Common Agricultural Policy – what’s this all about?

The Common Agricultural Policy, also known as the CAP, has since its inception in the early 1960s been the largest common policy of the European Union, in terms of budget and of impact. It initially achieved its stated objectives very successfully: raising farmers’ incomes and ending hunger in Europe by increasing agricultural production. However, 50 years later, Europe has radically changed and faces new challenges: fast decline of biodiversity, poor nutrition and high rates of obesity, abandoned rural areas, structural unemployment, climate change… Yet, European decision-makers have failed to meaningfully adapt agricultural policies, making the CAP look like a vestige from another era.

Don’t get me wrong: the CAP has changed a lot in recent decades. Major reforms in 1992, 1999, 2003, 2008 and 2013 have transformed it, so that today’s CAP has little in common with 1962’s new-born CAP. The problem is that despite all these reforms, today’s CAP is still an expensive, inefficient and even damaging policy.


So how come Europeans (yes, I include Brits in this designation) do not care more? The CAP underwent a considerable reform process between 2010 and 2014. Yet, in those years there has been no broad public debate about what the long-term objectives, specific aims, and concrete measures of this policy should be. How is it possible that, us, European citizens, barely noticed while our national and European decision-makers debated how to spend our taxpayers’ and citizens’ money? How is it possible that in the 2009 and 2014 European elections, thus just before and after the reform, food and agriculture barely made it on the agenda of the electoral debates?

At Nourish these are questions we have asked ourselves. The answers are not simple, nor are the solutions. For the event Towards a Citizens’ Agricultural Policy, we have gathered an impressive and varied panel of experts with whom we will explore solutions to improve democratic participation in food and farming policies.

To help us better understand the intricate EU system, Alyn Smith, Faustine Bas-Defossez and Samuel Féret will share their experience from the last reform and insights into CAP policy processes in the EU.

Alyn is a Scottish MEP and a member of the Committee in the European Parliament that handled the CAP reform, Comagri. During the 2010-2014 reform he was one of the shadow rapporteurs on the rural development file, which means that he is the perfect person to share precious insider’s knowledge about the role of the European Parliament in CAP reforms.

Faustine was Agricultural Policy Officer at the European Environmental Bureau, EEB, when the last reform started. As the European environmental umbrella organisation, the EEB is a crucial player in agricultural matters. Faustine led the EEB’s advocacy campaign towards the EU institutions throughout the last CAP reform. She will share with us her first-hand experience about how civil society can influence European institutions.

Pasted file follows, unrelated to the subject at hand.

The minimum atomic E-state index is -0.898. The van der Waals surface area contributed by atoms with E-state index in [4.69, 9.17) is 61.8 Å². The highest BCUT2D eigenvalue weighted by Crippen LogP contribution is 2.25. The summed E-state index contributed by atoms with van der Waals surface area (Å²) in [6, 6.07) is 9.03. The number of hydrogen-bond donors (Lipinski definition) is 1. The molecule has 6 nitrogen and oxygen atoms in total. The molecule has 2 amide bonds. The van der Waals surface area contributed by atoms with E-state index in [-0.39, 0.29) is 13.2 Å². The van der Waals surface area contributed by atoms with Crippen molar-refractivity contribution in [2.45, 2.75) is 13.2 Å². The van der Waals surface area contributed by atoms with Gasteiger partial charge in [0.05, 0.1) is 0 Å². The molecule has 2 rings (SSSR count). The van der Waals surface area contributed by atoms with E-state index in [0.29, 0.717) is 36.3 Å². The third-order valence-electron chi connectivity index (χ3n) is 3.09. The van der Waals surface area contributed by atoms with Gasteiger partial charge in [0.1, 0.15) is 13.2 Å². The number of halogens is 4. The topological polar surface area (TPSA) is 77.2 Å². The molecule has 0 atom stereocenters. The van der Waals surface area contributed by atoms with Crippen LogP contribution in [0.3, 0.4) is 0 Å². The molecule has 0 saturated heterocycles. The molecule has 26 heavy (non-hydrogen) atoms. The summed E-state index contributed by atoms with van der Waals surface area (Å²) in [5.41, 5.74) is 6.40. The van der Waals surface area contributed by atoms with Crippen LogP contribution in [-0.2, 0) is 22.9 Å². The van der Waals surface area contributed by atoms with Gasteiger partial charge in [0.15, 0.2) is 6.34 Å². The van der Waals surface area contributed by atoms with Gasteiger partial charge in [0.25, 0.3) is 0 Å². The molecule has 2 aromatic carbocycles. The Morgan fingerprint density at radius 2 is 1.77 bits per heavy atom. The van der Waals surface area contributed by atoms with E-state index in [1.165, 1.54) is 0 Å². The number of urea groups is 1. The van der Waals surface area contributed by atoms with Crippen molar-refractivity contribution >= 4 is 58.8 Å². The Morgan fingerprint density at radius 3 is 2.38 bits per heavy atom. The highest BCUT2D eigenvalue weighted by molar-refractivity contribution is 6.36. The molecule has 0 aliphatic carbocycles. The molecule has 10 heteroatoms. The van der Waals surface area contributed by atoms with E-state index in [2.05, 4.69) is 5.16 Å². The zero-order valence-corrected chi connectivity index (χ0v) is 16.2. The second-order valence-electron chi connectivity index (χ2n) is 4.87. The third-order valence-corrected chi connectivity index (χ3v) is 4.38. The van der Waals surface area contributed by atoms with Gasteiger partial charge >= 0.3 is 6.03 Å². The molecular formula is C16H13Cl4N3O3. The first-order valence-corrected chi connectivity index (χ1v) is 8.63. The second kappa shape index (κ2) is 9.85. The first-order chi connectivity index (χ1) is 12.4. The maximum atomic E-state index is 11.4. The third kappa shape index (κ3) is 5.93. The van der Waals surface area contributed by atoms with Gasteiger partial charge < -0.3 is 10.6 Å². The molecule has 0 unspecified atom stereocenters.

Samuel is a CAP veteran. In the last reform, he played a crucial role as coordinator of the Agricultural and Rural Convention 2020, Arc2020. Building on the experience of previous reforms, Arc2020 strived to promote cooperation between civil society organisations and dialogue with European decision-makers, not only during the early stages of the reform, but throughout the whole process. By organising large public campaigns throughout 2012 and 2013, Arc2020 made a great contribution to improving public participation in the CAP policy process (for example, look up their Go M.A.D. campaign and Good Food Marches).

In addition to these EU and CAP experts, we have asked an expert of food system governance, Nora McKeon, to join us for these fascinating discussions. Nora has had a long career at the UN Food and Agriculture Organisation that culminated in her being in charge of the overall direction of FAO’s relations with civil society. She will be coming up to Edinburgh to share with us her extensive experience of strengthening civil society organisations and social movements’ participation in policy processes.

I hope by now you agree with us that this all sounds extremely interesting. Yet, these are only our international keynote speakers, there will be many more who will focus on the UK and the local levels. More about this soon, in the next blog post!

NB: There are still free spaces! If you would like to attend, get in touch with Célia at